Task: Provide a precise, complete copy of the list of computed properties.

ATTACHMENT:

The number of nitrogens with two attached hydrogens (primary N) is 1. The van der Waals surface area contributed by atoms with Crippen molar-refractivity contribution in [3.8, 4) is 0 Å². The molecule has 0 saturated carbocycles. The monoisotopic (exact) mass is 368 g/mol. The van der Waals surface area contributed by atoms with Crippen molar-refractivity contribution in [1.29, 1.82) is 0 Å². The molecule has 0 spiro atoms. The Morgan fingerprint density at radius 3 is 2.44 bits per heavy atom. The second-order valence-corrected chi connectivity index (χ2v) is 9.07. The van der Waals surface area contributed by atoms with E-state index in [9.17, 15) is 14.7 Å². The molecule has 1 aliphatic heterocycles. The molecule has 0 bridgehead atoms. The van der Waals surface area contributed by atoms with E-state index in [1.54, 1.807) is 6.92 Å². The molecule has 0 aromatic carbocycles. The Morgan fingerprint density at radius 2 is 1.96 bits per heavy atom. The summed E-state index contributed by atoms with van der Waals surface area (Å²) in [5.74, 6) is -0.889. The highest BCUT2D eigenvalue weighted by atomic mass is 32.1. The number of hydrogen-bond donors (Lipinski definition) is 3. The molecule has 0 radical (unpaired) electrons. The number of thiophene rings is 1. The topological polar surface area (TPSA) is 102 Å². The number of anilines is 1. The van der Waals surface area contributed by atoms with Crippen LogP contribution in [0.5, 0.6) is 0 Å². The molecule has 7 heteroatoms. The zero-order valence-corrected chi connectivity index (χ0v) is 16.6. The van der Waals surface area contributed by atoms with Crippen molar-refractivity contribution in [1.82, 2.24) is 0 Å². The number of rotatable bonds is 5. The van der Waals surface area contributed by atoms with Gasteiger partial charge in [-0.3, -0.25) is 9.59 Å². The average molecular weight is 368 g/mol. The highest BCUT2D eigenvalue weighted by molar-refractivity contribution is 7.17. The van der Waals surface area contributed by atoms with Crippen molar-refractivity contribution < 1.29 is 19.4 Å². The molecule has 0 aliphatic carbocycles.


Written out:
The number of nitrogens with two attached hydrogens (primary N) is 1. The van der Waals surface area contributed by atoms with Crippen molar-refractivity contribution in [3.8, 4) is 0 Å². The molecule has 0 saturated carbocycles. The monoisotopic (exact) mass is 368 g/mol. The van der Waals surface area contributed by atoms with Crippen molar-refractivity contribution in [1.29, 1.82) is 0 Å². The molecule has 0 spiro atoms. The Morgan fingerprint density at radius 3 is 2.44 bits per heavy atom. The second-order valence-corrected chi connectivity index (χ2v) is 9.07. The van der Waals surface area contributed by atoms with E-state index in [9.17, 15) is 14.7 Å². The molecule has 1 aliphatic heterocycles. The molecule has 0 bridgehead atoms. The van der Waals surface area contributed by atoms with E-state index in [1.54, 1.807) is 6.92 Å². The molecule has 0 aromatic carbocycles. The Morgan fingerprint density at radius 2 is 1.96 bits per heavy atom. The summed E-state index contributed by atoms with van der Waals surface area (Å²) in [5.74, 6) is -0.889. The highest BCUT2D eigenvalue weighted by atomic mass is 32.1. The number of hydrogen-bond donors (Lipinski definition) is 3. The molecule has 0 radical (unpaired) electrons. The number of thiophene rings is 1. The topological polar surface area (TPSA) is 102 Å². The number of anilines is 1. The van der Waals surface area contributed by atoms with Crippen LogP contribution in [0.5, 0.6) is 0 Å². The molecule has 7 heteroatoms. The zero-order valence-corrected chi connectivity index (χ0v) is 16.6. The van der Waals surface area contributed by atoms with Crippen molar-refractivity contribution in [1.82, 2.24) is 0 Å². The number of rotatable bonds is 5. The van der Waals surface area contributed by atoms with Gasteiger partial charge in [-0.3, -0.25) is 9.59 Å². The average molecular weight is 368 g/mol. The highest BCUT2D eigenvalue weighted by molar-refractivity contribution is 7.17. The van der Waals surface area contributed by atoms with Crippen molar-refractivity contribution < 1.29 is 19.4 Å². The molecule has 0 aliphatic carbocycles.